But like their brethren the climate-change deniers, the peak-oil deniers have to ignore the avalanche of evidence from saner scientists. Such as those who, for the IEA, have just completed the first detailed assessment of more than 800 oil fields in the world, covering three quarters of global reserves, and have  found that most of the biggest fields have already peaked and that the rate of decline in oil production is now running at nearly twice the pace as calculated just two years ago.
Demand, meanwhile, continues to accelerate, especially as China emerges from recession.  According to Dr. Birol, even if demand remained steady, the world would have to find the oil equivalent of four Saudi Arabias to maintain production, and six Saudi Arabias if it is to keep up with the expected increase in demand between now and 2030.
But if you are not inclined to have confidence in a guy with a foreign-sounding name — he might be a Muslim! — speaking from France, of all places, then let me offer you this conclusion reached by the United States Joint Forces Command in its stretegic report “Joint Operating Environment 2008 published last November:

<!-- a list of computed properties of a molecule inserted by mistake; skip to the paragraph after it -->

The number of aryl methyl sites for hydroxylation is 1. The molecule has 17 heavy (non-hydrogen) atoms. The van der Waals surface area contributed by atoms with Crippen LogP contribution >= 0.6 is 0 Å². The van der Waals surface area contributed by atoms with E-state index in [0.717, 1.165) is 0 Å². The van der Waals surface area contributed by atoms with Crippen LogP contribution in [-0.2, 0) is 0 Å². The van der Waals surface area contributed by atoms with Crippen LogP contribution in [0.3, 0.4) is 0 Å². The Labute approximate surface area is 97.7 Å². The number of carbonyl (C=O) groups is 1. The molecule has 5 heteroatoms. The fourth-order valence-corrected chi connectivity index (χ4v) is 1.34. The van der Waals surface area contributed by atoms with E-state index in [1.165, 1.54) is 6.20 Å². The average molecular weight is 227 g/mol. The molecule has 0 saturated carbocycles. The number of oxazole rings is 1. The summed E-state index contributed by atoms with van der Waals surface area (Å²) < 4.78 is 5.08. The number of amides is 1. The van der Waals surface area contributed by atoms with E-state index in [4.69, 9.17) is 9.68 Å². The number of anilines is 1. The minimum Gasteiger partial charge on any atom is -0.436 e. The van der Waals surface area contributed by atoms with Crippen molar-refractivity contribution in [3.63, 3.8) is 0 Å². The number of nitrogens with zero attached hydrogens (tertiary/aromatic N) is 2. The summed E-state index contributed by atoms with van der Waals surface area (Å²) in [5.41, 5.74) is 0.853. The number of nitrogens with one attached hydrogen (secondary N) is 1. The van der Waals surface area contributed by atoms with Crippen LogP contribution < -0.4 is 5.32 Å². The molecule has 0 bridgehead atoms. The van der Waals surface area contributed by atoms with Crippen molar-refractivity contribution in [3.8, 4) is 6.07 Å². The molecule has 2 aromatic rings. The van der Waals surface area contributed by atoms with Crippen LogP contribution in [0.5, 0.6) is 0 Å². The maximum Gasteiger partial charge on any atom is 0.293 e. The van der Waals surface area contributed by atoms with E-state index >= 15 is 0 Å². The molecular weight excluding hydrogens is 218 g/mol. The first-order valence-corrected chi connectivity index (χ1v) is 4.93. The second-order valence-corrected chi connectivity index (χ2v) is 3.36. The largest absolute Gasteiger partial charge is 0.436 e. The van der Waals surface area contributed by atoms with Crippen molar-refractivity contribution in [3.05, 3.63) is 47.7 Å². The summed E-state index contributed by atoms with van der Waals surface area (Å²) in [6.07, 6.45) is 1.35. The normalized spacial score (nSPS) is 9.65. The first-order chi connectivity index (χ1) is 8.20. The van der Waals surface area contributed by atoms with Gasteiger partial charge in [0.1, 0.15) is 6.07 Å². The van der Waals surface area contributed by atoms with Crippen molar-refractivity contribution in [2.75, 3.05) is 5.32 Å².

“By 2012, surplus oil production capacity could entirely disappear, and as early as 2015, the shortfall in output could reach nearly 10 MBD… The implications for future conflict are ominous..”
In other words the Department of Defense is telling its commanders, with respect to peak oil, to brace for impact.

Don’t take my word for it, or that of Brace for Impact: one of the foremost energy economists in the world says  “the world is heading for a catastrophic energy crunch that could cripple a global economic recovery because most of the major oil fields in the world have passed their peak production. Continue reading

Coming Detractions

Posted in Apocalypse When? with tags on June 26, 2009 by talewis